Grace: Part 1

Hebrews 3:7-8 ESV

Therefore, as the Holy Spirit says, “Today, if you hear his voice, do not harden your hearts as in the rebellion…”

I recently came back from my 3rd trip to Vegas in 6 months.  Now, for those of you who know me, this is far out of my comfort zone.  I like to call myself the 22-year-old grandmother (my 9pm bedtime says it all).  Anyway, one thing that the Lord has shown me each time I’ve gone to Vegas is: Grace.

The first of these trips was for a bachelorette party last August.  I didn’t even know where to begin when trying to process everything I’d seen and experienced: people on the side of the road holding signs saying, “I just want a drink”; girls dressed provocatively for whatever reason; men spending absurd amounts of money for those girls; physically drunk people everywhere; porn flyers everywhere…  I felt like I was in a bubble, physically seeing everything but emotionally separated from it.  It wasn’t until the night I got back, when a comment was made that changed everything.  It was about contrasting being sober-minded and drunk, and how those who get drunk just “act stupid.”

My heart broke.  All the blocked-out emotions from my 24-hour Vegas extravaganza hit me like a ton of bricks.  Stupid? As believers, do we realize how depraved we actually were before the Holy Spirit changed our hearts, before God opened our eyes to who He is?  Do we understand that only by God’s grace do we even have the faith to believe, and so walk in that faith?  That God’s heart breaks for those in rebellion, including his so-called believers who grieve His Spirit when they choose not to feel the weight of these hearts who desperately need the hope of Christ?  That by our pouring out of judgment, we are drunk in our own minds for believing we are any better without the blood of Christ?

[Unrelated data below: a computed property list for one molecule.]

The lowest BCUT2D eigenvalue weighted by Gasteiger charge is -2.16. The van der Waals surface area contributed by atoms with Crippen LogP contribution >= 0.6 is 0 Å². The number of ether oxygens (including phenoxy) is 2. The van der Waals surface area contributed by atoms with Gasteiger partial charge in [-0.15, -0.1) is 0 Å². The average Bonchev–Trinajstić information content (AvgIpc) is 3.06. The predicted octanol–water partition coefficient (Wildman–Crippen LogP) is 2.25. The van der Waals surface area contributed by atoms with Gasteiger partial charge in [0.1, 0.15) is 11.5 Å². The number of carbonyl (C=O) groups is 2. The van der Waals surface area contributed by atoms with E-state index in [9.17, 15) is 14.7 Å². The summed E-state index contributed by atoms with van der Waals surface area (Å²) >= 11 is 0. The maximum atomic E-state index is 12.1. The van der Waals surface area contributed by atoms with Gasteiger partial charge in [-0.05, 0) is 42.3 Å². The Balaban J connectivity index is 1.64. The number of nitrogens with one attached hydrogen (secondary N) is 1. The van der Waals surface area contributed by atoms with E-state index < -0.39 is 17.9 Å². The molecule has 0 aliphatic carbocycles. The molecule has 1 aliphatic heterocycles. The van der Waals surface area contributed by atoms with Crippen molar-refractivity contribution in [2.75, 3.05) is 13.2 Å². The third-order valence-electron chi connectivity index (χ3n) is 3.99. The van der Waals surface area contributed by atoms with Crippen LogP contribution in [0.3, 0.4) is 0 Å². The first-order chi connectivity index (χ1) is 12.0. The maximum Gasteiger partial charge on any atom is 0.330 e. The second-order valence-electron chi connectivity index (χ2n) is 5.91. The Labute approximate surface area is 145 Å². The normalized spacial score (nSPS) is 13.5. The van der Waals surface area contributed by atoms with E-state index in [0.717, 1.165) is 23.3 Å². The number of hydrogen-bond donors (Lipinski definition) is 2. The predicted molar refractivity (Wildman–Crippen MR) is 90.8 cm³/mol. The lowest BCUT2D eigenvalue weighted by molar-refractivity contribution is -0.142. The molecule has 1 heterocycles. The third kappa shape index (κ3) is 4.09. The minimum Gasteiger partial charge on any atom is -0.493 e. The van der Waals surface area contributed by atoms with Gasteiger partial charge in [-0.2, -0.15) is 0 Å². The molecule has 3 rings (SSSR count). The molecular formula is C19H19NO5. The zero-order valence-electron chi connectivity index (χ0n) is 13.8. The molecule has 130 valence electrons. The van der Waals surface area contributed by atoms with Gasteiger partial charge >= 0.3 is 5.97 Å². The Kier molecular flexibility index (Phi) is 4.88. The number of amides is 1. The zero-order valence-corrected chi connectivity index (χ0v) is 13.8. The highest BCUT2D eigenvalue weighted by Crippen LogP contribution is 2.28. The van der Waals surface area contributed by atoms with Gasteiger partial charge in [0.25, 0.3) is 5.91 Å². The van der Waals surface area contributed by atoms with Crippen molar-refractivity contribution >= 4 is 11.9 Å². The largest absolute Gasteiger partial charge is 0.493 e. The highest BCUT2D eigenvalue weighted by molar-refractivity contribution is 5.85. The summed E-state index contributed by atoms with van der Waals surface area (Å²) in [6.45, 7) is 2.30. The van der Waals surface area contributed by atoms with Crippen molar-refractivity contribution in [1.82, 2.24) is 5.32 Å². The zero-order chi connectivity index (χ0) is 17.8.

God then redirected my eyes to the cross, and a flood of hope filled my heart.  The scripture I’d been memorizing that weekend was from Colossians 3:5-7, “Put to death therefore what is earthly in you: sexual immorality, impurity, passion, evil desire, and covetousness, which is idolatry. On account of these the wrath of God is coming. In these you too once walked, when you were living in them.”  Granted, I’d never lived a “sin city” lifestyle, but Romans 14:23 says that whatever doesn’t proceed from faith is sin.  God reminded me that night that Jesus is after my heart.  He didn’t command me to clean myself up externally and convert me to moralistic deism.  The point of the cross was that I couldn’t change myself; that I needed (and still need) his grace.  Jesus took my dead, ill-deserving heart and gave me a new one.  The fact that it was by no merit of my own, but completely by Him, means that there is hope for those still walking in blindness.  And that hope does not disappoint.

Therefore, as the Holy Spirit says, “Today, if you hear his voice, do not harden your hearts as in the rebellion…”

Today.

Not yesterday, not tomorrow.

I know that’s obvious, but think about it.  You won’t wake up closer to God tomorrow from not doing anything to pursue Him.  Now, I’m going to assume that you didn’t wake up this morning thinking, “Man… I really want to harden my heart towards God today.”  Hardening though it can be active is generally passive. Rarely do you intend to harden your heart. But sadly by not doing anything, you are drifting away from God.  D.A. Carson stated it like this: